Vaperture 11/6/13: Wine. Zeiss 135mm f/2 MF: Long Island Wineries - 06

Beautiful wine grapes at Roanoke Vineyards in Long Island… one of my favorite East Coast wineries. They have a wonderful sitting area outside near the vines, and on a bright sunny day like this one, it’s the perfect opportunity to grab a few grape shots.

This photo was taken with a manual focus Zeiss 135mm f2 APO SONNAR lens, which is one of my absolute favorite lenses. The bokeh it produces is incredible, and the manual focus ring is so soft and precise, almost like a finely fashioned surgical instrument (which I am ironically  used to using in my professional life). My aperture was set to 2.5 with a shutter speed of 1/1600 and -0.7EV. As usual, there is zero retouching or post processing so this is straight out of the camera (Canon 5D Mark III).

All of the photos I shot this day were extremely difficult to get exposed correctly because the sun was so bright and the entire vineyard was essentially backlit. This taught me how important body positioning is for getting the right shot… using your body to block out, or create, shadows was the key here.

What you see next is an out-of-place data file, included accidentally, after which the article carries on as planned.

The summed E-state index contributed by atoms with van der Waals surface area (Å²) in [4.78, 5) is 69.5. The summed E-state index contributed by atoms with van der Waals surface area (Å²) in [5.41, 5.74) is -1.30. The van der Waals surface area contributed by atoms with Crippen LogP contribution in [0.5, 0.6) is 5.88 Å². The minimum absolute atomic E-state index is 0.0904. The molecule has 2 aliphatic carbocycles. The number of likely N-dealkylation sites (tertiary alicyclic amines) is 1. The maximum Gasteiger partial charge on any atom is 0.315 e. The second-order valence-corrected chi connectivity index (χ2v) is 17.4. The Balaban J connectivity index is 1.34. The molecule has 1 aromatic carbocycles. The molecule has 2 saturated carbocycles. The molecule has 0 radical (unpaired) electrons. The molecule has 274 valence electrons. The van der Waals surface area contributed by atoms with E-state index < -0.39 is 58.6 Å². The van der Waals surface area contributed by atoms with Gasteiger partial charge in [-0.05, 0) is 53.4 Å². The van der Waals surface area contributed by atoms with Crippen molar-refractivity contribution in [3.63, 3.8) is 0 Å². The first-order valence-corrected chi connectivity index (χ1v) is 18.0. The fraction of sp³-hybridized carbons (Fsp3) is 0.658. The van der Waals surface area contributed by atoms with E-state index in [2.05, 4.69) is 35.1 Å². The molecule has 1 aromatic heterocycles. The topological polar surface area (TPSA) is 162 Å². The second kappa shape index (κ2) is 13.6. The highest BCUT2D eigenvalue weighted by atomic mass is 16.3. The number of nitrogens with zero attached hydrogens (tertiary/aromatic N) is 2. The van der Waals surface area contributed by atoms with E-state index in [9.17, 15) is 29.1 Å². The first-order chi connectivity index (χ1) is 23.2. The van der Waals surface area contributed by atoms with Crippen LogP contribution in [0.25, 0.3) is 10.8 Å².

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© All images are property of Vaperture and Nicholas Vendemia and may not be used or reproduced without expressed written consent.

3 Comments on “wine

  1. Came across your site as I was researching on the Zeiss 135mm APO lens. Wound up looking through your entire collection because you are one of the few who shoot with Zeiss lenses.
    I’ve enjoyed shooting the Zeiss 100mm Macro lens for years and wonder if it’s worth getting the 135mm APO. I was concern that perhaps it may not perform as well for close range. But your close up photos with the 135mm APO lens looks fantastic as well.
    May I ask why do you decide to keep both lens given that their similar focal length? Perhaps you can write a similar review of 5D mark iii vs 1Dx.
    Merry Christmas.

    • Hi Chen,

      Thank you so much for your kind words, and I’m very glad that you’ve enjoyed the site.